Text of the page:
Thanks so much to all our moms here and to Working Mother Magazine for recognizing Viacom as one of its 100 Best Companies this year. Based on more than 500 questions on workforce representation, child care, flexibility programs, leave policies and more, the list highlights companies that not only offer flexibility and nurture leadership potential, but also create innovative programs for working moms.
Among the reasons Working Mother said it loves us? Our annual Kids Day, ParentHood Affinity Group, and the on-site daycare at our LA headquarters.
We do it for you, moms – for all of you with jobs that start well before business hours – getting the kids off to school or daycare – jobs that never really end. In celebration of this honor, we’re spotlighting Mary Zambri, vice president of Ad Sales for Music and Entertainment, and a model mom here whom we feel embodies (and furthers) our efforts to make Viacom a supportive and inclusive place where working moms can thrive.
Working her way from sales planner to exec over the past decade, Mary now works on an account list that generates $1 billion in revenue across MTV, VH1, CMT, Comedy Central, Spike and TV Land. At home she’s got two beautiful boys who are the light of her and husband’s lives – 4-year-old Shane and 18-month-old Montana.
Here’s why we love Mary – and what we can learn from her approach to work and motherhood (and life):
Be there. Of course, Mary says she can’t always be where she’d like to be – with two young boys, the demands of being an ad sales exec (which often involves off-hours time with clients), and over the past two years, her husband’s health issues. But Mary has found a tactic that works for her.
“I try to be present – when I’m at the office, I’m present and focused on work. When I’m home, I’m present and focused on my kids.”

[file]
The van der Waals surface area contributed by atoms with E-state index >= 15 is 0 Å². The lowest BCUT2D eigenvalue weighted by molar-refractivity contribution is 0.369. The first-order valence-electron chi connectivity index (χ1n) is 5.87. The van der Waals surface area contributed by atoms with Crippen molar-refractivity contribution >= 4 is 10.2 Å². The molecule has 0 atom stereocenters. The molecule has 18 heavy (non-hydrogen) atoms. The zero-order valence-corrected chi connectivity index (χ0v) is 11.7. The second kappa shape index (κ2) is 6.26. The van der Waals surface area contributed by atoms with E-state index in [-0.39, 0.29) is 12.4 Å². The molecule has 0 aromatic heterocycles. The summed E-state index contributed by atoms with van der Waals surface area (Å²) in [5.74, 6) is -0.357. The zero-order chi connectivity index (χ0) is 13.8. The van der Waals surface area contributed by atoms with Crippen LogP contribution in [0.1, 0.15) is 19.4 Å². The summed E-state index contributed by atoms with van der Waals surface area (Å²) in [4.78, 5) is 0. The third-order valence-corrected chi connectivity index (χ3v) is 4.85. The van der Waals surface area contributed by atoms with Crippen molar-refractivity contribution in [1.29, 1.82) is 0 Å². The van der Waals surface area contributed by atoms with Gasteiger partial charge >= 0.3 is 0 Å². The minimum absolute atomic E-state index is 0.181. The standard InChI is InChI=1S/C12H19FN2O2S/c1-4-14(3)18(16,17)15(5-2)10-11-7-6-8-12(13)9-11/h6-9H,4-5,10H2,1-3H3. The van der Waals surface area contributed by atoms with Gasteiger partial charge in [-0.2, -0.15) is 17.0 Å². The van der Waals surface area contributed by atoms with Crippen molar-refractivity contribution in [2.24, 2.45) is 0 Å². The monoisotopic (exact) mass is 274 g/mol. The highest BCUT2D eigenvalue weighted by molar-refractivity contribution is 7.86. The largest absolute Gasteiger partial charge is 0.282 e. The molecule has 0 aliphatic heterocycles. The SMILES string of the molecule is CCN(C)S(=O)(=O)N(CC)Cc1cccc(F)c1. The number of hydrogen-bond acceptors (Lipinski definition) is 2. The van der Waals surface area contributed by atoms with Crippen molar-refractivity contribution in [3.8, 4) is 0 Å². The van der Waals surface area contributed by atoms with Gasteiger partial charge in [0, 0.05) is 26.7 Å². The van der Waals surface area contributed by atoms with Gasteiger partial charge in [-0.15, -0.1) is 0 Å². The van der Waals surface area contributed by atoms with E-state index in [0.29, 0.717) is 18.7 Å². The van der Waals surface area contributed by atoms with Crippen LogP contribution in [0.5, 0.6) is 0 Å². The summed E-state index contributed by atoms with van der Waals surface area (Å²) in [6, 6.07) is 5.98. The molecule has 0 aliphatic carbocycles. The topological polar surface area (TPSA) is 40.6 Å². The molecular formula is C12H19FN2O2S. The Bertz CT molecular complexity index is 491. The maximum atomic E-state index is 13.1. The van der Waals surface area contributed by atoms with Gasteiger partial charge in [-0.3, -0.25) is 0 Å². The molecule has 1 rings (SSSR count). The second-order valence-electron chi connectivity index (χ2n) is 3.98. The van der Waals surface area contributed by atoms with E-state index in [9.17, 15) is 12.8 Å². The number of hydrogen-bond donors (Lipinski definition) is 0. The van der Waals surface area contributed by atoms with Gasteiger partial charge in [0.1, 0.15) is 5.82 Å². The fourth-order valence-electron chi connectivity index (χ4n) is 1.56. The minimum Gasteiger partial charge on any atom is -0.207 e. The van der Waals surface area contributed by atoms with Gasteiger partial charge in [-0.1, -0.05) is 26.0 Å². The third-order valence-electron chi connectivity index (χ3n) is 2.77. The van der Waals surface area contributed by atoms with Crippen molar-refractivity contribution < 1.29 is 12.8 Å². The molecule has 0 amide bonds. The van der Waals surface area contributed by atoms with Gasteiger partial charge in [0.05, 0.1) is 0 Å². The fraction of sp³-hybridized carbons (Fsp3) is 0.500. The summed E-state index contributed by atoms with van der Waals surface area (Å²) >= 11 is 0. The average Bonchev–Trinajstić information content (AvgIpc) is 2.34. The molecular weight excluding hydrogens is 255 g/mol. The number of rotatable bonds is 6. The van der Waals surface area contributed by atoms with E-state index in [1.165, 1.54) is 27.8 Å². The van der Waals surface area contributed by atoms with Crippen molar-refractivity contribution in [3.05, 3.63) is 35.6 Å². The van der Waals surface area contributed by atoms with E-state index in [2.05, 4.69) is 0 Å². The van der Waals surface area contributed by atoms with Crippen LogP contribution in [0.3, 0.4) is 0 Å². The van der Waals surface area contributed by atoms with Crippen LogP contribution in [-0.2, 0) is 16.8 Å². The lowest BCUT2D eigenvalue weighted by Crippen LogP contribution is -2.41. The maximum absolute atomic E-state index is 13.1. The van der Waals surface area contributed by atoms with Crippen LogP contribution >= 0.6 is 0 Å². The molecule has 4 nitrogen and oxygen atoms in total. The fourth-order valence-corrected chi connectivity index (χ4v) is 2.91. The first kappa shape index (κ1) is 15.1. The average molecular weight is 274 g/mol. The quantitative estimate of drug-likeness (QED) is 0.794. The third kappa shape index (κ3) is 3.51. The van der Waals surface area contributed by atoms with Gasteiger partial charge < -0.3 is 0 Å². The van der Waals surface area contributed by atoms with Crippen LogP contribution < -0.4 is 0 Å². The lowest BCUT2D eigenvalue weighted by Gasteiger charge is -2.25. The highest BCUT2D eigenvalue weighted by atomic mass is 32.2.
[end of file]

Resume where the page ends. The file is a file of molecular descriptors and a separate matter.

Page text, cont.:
She’s got great sight – she can see from other perspectives. It’s true at the negotiating table and in managing others. When it comes to being a working mom, she recognizes that the system that works for her may not work for everyone else. Although it requires extra coordination and communication on her part, Mary supports a job-share between two women on her team.
Honesty is her policy. “I think building trust is not only meaningful in negotiations, but perhaps more importantly in managing a team,” Mary said. “I’m honest with my team and I expect that in return. Building trust is key to creating a positive culture and achieving success together.”
She’s unwaveringly optimistic. Even when it’s hard to find good, her colleagues say Mary can find it. Adding to the demands of being a working mom, Mary’s husband was diagnosed with cancer during her second pregnancy. But while it’s the hardest thing her family has encountered, Mary spins adversity into strength.
“Like anything else,” she said, “it’s what you do with what you are dealt. I believe the perspective I have gained and the positivity both my husband and I have maintained, has changed my approach in all I do for the better.”
She’s calm. “Mary has a calming presence and is able to balance the needs of her subordinates and her family – and she does it with grace, ease and positivity that is truly inspiring to everyone she encounters,” said Wendy Charest, Vice President of Human Resources at Viacom.